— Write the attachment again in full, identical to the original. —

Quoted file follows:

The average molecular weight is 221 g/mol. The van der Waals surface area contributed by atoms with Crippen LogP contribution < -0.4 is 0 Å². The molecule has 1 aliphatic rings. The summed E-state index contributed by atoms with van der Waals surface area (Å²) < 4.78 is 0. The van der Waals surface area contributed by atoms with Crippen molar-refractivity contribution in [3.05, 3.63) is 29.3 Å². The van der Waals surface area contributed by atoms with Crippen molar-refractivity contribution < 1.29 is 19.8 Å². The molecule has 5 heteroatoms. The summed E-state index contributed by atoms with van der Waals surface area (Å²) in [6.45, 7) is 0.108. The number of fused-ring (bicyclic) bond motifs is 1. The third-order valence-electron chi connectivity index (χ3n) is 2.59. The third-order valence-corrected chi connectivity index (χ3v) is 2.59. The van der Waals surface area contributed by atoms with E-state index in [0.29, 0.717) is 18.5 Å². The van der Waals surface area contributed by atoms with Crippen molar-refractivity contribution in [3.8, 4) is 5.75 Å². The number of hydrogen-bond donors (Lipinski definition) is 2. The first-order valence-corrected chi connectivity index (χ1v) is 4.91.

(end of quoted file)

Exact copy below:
The average molecular weight is 221 g/mol. The van der Waals surface area contributed by atoms with Crippen LogP contribution < -0.4 is 0 Å². The molecule has 1 aliphatic rings. The summed E-state index contributed by atoms with van der Waals surface area (Å²) < 4.78 is 0. The van der Waals surface area contributed by atoms with Crippen molar-refractivity contribution in [3.05, 3.63) is 29.3 Å². The van der Waals surface area contributed by atoms with Crippen molar-refractivity contribution < 1.29 is 19.8 Å². The molecule has 5 heteroatoms. The summed E-state index contributed by atoms with van der Waals surface area (Å²) in [6.45, 7) is 0.108. The number of fused-ring (bicyclic) bond motifs is 1. The third-order valence-electron chi connectivity index (χ3n) is 2.59. The third-order valence-corrected chi connectivity index (χ3v) is 2.59. The van der Waals surface area contributed by atoms with E-state index in [0.29, 0.717) is 18.5 Å². The van der Waals surface area contributed by atoms with Crippen molar-refractivity contribution in [3.8, 4) is 5.75 Å². The number of hydrogen-bond donors (Lipinski definition) is 2. The first-order valence-corrected chi connectivity index (χ1v) is 4.91.